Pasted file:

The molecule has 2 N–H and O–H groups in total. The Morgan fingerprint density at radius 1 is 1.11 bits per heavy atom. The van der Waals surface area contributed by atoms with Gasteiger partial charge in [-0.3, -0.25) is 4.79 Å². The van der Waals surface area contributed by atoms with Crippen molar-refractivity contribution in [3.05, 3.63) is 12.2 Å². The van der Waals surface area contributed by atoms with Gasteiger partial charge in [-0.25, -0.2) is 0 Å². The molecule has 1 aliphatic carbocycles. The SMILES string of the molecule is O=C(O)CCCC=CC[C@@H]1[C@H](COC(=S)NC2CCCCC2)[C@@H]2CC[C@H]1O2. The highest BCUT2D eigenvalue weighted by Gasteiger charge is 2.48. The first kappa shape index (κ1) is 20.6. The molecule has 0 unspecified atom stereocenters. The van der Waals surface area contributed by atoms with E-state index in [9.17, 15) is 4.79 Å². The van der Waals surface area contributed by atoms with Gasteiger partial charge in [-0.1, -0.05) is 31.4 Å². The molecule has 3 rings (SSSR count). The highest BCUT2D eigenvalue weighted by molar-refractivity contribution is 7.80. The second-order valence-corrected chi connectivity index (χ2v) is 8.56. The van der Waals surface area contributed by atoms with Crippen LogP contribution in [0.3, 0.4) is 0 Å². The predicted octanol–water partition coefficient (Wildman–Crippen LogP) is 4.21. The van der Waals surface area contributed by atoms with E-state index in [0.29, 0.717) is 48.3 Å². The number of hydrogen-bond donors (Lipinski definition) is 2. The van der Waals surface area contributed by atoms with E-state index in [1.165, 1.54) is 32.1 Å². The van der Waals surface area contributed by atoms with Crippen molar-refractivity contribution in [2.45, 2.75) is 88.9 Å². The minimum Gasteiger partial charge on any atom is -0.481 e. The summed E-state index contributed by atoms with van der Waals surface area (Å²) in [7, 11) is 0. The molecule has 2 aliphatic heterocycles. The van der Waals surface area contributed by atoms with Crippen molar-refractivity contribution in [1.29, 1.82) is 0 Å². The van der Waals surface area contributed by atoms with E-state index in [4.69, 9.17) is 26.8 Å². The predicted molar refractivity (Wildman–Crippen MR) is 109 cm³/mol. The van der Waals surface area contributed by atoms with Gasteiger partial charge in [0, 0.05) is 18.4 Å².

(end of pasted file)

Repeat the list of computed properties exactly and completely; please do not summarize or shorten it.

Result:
The molecule has 2 N–H and O–H groups in total. The Morgan fingerprint density at radius 1 is 1.11 bits per heavy atom. The van der Waals surface area contributed by atoms with Gasteiger partial charge in [-0.3, -0.25) is 4.79 Å². The van der Waals surface area contributed by atoms with Crippen molar-refractivity contribution in [3.05, 3.63) is 12.2 Å². The van der Waals surface area contributed by atoms with Gasteiger partial charge in [-0.25, -0.2) is 0 Å². The molecule has 1 aliphatic carbocycles. The SMILES string of the molecule is O=C(O)CCCC=CC[C@@H]1[C@H](COC(=S)NC2CCCCC2)[C@@H]2CC[C@H]1O2. The highest BCUT2D eigenvalue weighted by Gasteiger charge is 2.48. The first kappa shape index (κ1) is 20.6. The molecule has 0 unspecified atom stereocenters. The van der Waals surface area contributed by atoms with E-state index in [9.17, 15) is 4.79 Å². The van der Waals surface area contributed by atoms with Gasteiger partial charge in [-0.1, -0.05) is 31.4 Å². The molecule has 3 rings (SSSR count). The highest BCUT2D eigenvalue weighted by molar-refractivity contribution is 7.80. The second-order valence-corrected chi connectivity index (χ2v) is 8.56. The van der Waals surface area contributed by atoms with Crippen LogP contribution in [0.3, 0.4) is 0 Å². The predicted octanol–water partition coefficient (Wildman–Crippen LogP) is 4.21. The van der Waals surface area contributed by atoms with E-state index in [0.29, 0.717) is 48.3 Å². The number of hydrogen-bond donors (Lipinski definition) is 2. The van der Waals surface area contributed by atoms with E-state index in [1.165, 1.54) is 32.1 Å². The van der Waals surface area contributed by atoms with Crippen molar-refractivity contribution in [2.45, 2.75) is 88.9 Å². The minimum Gasteiger partial charge on any atom is -0.481 e. The summed E-state index contributed by atoms with van der Waals surface area (Å²) in [7, 11) is 0. The molecule has 2 aliphatic heterocycles. The van der Waals surface area contributed by atoms with Crippen molar-refractivity contribution in [1.29, 1.82) is 0 Å². The van der Waals surface area contributed by atoms with E-state index in [4.69, 9.17) is 26.8 Å². The predicted molar refractivity (Wildman–Crippen MR) is 109 cm³/mol. The van der Waals surface area contributed by atoms with Gasteiger partial charge in [0, 0.05) is 18.4 Å².